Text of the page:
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May 7, 2019 at 5:25 pm #28729AnonymousInactive
Double Top Reversal
The Double Top Reversal is a bearish reversal pattern typically found on bar charts, line charts, and candlestick charts. As its name implies, the pattern is made up of two consecutive peaks that are roughly equal, with a moderate trough in-between.
Note that a Double Top Reversal on a bar or line chart is completely different from a Double Top Breakout on a P&F chart. Namely, Double Top Breakouts on P&F charts are bullish patterns that mark an upside resistance breakout.
Gillette Co. (G) Double Top Reversal example chart from StockCharts.com
Although there can be variations, the classic Double Top Reversal marks at least an intermediate-term, if not long-term, change in trend from bullish to bearish. Many potential Double Top Reversals can form along the way up, but until key support is broken, a reversal cannot be confirmed. For clarification, we will look at the key points in the formation and then walk through an example.
Prior Trend: With any reversal pattern, there must be an existing trend to reverse. In the case of the Double Top Reversal, a significant uptrend of several months should be in place.
First Peak: The first peak should mark the highest point of the current trend. As such, the first peak is fairly normal and the uptrend is not in jeopardy (or in question) at this time.
Trough: After the first peak, there is generally a decline of 10-20%. Volume on the decline from the first peak is usually inconsequential. The lows are sometimes rounded or drawn out a bit, which can be a sign of tepid demand.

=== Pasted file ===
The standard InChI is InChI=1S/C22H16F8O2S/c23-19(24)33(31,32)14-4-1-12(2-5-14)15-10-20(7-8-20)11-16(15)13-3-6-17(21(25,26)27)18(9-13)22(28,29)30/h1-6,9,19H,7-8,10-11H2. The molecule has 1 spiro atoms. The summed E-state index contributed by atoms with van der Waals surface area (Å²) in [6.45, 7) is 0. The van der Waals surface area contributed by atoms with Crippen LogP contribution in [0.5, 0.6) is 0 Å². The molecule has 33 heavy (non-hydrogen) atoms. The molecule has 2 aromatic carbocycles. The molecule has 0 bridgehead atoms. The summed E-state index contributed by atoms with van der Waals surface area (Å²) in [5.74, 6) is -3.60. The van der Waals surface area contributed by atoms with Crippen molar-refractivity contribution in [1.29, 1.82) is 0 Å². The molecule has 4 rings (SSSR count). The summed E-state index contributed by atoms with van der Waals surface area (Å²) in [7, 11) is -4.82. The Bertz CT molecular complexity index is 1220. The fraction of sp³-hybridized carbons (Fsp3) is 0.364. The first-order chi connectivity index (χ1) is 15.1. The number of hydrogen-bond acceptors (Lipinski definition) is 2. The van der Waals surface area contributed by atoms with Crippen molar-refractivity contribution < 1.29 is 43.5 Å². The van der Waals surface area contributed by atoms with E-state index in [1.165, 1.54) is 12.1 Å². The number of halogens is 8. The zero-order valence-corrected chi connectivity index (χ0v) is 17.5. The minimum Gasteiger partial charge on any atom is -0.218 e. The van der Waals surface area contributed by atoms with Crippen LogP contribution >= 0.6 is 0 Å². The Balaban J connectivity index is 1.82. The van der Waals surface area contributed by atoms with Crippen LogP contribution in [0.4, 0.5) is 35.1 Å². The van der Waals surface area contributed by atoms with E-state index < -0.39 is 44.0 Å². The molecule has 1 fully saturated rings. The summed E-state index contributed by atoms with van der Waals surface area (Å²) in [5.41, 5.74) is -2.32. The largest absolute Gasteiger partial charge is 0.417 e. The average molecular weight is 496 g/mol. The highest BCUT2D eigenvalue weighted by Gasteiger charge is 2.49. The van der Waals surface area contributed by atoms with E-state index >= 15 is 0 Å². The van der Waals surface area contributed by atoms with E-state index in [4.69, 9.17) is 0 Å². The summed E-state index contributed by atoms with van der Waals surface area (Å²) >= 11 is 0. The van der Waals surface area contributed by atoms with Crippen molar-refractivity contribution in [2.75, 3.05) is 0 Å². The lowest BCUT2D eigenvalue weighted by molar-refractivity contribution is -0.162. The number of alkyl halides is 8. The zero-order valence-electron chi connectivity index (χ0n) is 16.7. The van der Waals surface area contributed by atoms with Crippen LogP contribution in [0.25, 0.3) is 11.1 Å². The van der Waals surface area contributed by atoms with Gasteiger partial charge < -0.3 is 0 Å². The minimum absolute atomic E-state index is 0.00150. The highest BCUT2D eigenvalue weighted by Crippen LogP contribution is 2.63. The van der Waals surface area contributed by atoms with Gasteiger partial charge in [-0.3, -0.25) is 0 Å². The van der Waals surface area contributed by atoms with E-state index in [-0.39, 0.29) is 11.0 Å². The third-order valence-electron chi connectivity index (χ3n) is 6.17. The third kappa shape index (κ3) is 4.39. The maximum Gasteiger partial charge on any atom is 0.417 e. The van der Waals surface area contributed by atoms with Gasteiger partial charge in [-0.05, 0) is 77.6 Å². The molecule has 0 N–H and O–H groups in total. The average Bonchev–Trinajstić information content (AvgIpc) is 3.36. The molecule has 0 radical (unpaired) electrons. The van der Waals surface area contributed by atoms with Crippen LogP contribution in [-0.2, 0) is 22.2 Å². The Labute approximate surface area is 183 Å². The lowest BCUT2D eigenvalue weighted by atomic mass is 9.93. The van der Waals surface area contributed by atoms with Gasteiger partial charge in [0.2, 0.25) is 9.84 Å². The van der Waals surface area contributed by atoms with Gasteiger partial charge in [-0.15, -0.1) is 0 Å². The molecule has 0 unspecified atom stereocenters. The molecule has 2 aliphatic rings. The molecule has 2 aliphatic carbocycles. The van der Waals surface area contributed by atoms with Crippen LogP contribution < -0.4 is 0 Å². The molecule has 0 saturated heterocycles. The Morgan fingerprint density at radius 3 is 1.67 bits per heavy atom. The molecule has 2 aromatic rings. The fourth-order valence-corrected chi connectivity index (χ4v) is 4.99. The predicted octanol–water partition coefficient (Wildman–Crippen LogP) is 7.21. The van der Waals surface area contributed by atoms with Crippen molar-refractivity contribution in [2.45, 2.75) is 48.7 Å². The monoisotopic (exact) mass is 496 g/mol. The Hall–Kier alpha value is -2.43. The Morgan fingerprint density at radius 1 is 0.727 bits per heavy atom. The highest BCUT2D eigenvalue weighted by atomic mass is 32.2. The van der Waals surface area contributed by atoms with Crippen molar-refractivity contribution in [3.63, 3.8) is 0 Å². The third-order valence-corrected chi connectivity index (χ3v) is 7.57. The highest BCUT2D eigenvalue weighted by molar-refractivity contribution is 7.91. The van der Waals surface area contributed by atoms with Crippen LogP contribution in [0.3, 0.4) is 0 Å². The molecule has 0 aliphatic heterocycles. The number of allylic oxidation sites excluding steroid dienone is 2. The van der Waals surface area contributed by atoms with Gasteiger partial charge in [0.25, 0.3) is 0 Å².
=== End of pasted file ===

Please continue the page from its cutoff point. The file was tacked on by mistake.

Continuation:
Second Peak: The advance off the lows usually occurs with low volume and meets resistance from the previous high. Resistance from the previous high should be expected. Even after meeting resistance, only the possibility of a Double Top Reversal exists. The pattern still needs to be confirmed. The time period between peaks can vary from a few weeks to many months, with the norm being 1-3 months. While exact peaks are preferable, there is some leeway. Usually, a peak within 3% of the previous high is adequate.
Decline from Peak: The subsequent decline from the second peak should witness an expansion in volume and/or an accelerated descent, perhaps marked with a gap or two. Such a decline shows that the forces of demand are weaker than supply and a support test is imminent.
Support Break: Even after trading down to support, the Double Top Reversal and trend reversal are still not complete. Breaking support from the lowest point between the peaks completes the Double Top Reversal. This too should occur with an increase in volume and/or an accelerated descent.
Support Turned Resistance: Broken support becomes potential resistance and there is sometimes a test of this newfound resistance level with a reaction rally. Such a test can offer a second chance to exit a position or initiate a short.
Price Target: The distance from support break to peak can be subtracted from the support break for a price target. This would infer that the bigger the formation is, the larger the potential decline.
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